States News Roundup
The Tennessee State Board of Education last month delayed, at the request of the state legislature, a decision on whether to use a "professional-skills" test to evaluate candidates for the state's new career-ladder program for teachers.
"The legislature asked us to delay action until they could review ith their education-oversight committee," said C. Brent Poulton, the board's executive director.
The use of the test, which measures teachers' knowledge of pedagogical terminology and theory, has been opposed by the Tennessee Education Association, the largest teachers' union in the state.
However, Mr. Poulton said the board was expected to approve the use of the test at a meeting scheduled for late last week. If the board did not approve the use of the test at the meeting, the entire career-ladder plan would most likely be delayed, he added.
The state education department has proposed using the test, which it developed with assistance from educators, as one of several criteria in the evaluation of applicants for the two top positions in Tennessee's new career-ladder program.
Other criteria will include classroom observation; interviews; a "portfolio review"; and evaluations by peers, students, and supervisors. The test is scheduled to account for approximately one-eighth of an applicant's evaluation score.
Most of the 4,000 Michigan students who took a pilot social-studies test last spring received lower-than-expected scores in the knowledge portion of the state test but achieved high marks in the "value" part of the exam.
However, the decision by the state to measure the attitudes of 4th-, 7th-, and 10th-grade students has stirred up a controversy.
The test was given to 4,111 students in 26 of Michigan's 529 school districts as part of a project to refine a social-studies examination that is to be given statewide beginning in the 1986-87 school year.
Barbara Dumouchelle, a member of the state board of education, said she objected to the values questions because they "are not objective, they're subjective, and it's wrong for some kid to be labeled wrong on an issue because of a different experience or different home background."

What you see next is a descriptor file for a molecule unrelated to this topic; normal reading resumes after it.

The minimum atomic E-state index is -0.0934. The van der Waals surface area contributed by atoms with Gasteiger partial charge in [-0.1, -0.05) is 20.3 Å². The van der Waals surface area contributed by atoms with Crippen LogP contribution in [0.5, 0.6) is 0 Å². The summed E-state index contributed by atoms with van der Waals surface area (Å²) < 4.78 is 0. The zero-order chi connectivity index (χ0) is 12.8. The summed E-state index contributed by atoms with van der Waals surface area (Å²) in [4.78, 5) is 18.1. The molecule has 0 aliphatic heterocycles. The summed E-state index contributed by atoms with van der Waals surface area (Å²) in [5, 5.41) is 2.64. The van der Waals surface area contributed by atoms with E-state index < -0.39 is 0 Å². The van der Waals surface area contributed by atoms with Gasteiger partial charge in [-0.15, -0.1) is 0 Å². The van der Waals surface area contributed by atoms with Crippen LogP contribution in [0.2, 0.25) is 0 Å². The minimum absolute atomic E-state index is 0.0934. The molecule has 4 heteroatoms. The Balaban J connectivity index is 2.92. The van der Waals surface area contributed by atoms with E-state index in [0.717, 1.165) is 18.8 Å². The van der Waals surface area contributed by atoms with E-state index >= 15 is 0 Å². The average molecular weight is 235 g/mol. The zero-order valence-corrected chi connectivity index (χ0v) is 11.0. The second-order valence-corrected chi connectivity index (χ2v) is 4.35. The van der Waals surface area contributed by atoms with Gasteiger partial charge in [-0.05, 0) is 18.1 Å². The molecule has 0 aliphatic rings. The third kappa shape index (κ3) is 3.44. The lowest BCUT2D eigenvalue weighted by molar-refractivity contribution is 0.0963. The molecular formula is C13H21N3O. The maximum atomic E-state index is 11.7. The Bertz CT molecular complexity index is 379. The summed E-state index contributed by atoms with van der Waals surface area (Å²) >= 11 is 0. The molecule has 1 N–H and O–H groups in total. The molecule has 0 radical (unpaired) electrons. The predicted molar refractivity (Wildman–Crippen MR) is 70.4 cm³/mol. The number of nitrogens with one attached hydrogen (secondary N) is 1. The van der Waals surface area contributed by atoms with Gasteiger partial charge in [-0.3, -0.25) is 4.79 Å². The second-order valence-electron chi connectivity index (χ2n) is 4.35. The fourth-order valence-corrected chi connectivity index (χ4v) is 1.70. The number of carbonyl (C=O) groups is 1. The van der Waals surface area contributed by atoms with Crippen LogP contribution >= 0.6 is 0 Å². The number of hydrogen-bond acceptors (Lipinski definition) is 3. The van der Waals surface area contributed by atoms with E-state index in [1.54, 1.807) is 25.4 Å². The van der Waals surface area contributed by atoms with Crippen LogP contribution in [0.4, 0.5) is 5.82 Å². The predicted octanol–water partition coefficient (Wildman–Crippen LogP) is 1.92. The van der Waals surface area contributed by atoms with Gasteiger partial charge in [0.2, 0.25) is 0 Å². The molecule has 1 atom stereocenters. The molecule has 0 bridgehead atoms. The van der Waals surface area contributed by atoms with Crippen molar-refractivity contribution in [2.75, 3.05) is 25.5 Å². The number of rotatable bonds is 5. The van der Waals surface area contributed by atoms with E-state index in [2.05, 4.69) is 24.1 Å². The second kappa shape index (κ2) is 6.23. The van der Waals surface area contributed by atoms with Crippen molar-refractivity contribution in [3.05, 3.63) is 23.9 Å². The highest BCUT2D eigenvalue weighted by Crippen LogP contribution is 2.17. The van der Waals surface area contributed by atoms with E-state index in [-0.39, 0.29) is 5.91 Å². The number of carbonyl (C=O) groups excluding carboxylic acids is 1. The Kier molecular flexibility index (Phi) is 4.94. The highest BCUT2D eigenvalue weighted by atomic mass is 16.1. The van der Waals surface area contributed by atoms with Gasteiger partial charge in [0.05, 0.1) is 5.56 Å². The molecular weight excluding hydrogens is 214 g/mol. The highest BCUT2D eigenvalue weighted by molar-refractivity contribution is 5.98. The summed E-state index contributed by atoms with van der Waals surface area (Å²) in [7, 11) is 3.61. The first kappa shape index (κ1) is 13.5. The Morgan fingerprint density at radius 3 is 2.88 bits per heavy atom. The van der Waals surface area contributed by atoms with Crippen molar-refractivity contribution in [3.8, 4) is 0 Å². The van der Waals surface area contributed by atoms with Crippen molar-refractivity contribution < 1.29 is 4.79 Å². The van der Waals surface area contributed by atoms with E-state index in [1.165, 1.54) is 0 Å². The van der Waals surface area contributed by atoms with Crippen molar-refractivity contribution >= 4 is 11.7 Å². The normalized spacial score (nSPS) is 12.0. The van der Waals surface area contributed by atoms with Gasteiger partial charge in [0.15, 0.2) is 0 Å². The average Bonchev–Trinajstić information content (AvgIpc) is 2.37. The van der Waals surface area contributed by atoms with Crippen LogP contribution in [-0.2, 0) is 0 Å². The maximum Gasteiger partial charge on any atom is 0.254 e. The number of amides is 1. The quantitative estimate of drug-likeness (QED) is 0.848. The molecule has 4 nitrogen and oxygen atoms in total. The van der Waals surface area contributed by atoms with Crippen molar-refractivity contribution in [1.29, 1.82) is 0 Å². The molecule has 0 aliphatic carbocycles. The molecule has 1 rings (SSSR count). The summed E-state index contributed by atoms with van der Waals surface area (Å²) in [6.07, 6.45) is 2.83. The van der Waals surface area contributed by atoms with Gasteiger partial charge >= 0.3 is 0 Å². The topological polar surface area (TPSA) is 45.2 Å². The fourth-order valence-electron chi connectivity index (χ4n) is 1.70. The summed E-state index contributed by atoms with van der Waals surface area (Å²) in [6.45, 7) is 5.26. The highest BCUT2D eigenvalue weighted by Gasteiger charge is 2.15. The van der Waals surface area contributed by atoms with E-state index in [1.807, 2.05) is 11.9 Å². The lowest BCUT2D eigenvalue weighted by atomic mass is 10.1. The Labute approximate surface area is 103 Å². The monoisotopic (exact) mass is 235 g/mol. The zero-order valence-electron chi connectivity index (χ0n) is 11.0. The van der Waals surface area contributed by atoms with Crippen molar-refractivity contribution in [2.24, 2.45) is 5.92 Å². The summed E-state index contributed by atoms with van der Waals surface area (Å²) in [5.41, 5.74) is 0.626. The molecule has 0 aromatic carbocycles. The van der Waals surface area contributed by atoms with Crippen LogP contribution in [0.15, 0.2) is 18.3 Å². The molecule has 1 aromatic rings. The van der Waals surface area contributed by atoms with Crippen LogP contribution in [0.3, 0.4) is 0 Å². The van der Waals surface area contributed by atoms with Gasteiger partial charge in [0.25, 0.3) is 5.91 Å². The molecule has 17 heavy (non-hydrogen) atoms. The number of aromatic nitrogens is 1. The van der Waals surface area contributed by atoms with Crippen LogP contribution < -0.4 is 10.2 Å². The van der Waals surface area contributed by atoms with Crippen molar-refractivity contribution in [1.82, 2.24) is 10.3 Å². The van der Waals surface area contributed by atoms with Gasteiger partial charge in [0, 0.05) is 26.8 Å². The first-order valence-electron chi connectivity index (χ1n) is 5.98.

John Chapman, a social-studies specialist with the state education department, said some fear that once the test is given statewide, breakdowns of results would show district-by-district attitudes on such subjects as racial and religious tolerance.
Results of the values portion of the tests indicated the following:
About two-thirds of Michigan 4th graders would like a "person of a different skin color" as a friend, and 75 percent think a family should be able to move into any neighborhood without regard to race.
About 90 percent of 7th graders said they would like a person of a different race as a friend, and a similar percentage said that "skin colorel10lshouldn't make any difference on where a family lives."
About 48 percent of 10th-grade students responded similarly.
Among 4th and 7th graders, a greater number of students said they would like to have a friend of a different skin color than said they would like to have that person sit next to them in class. Although 90 percent of 7th graders said they wanted a friend of a different race, only 77 percent said they would want to have a person of a different skin color "sit next to you in school every day."
After July 1, 1986, prospective teachers in Virginia will be required to achieve at least a set minimum score on the National Teacher Examination's Core Battery Tests.
The Virginia Board of Education voted last month to set the minimum test requirements at 649 on the communications-skills section of the nte and at 639 on the professional- and general-knowledge sections.
According to Wyndel Hylton, special assistant for equity in professional development for the Virginia education department, up to 8 per-cent of the prospective teachers in Virginia are expected to fail at least one section of the test the first time they take it. Prospective teachers are allowed to take the exam as many times as they choose.
The rate of failure is based on test research during the past three years to validate the nte for use in Virginia, Mr. Hylton said.
Since 1980, prospective teachers in the state have been required by law to present their scores on the nte prior to certification. The law also required the board to set the minimum standards that go into effect in 1986.
Although the state does not require entrance examinations for state-certified teacher-training programs, the board currently is considering regulations that would require education colleges to administer such exams, Mr. Hylton said.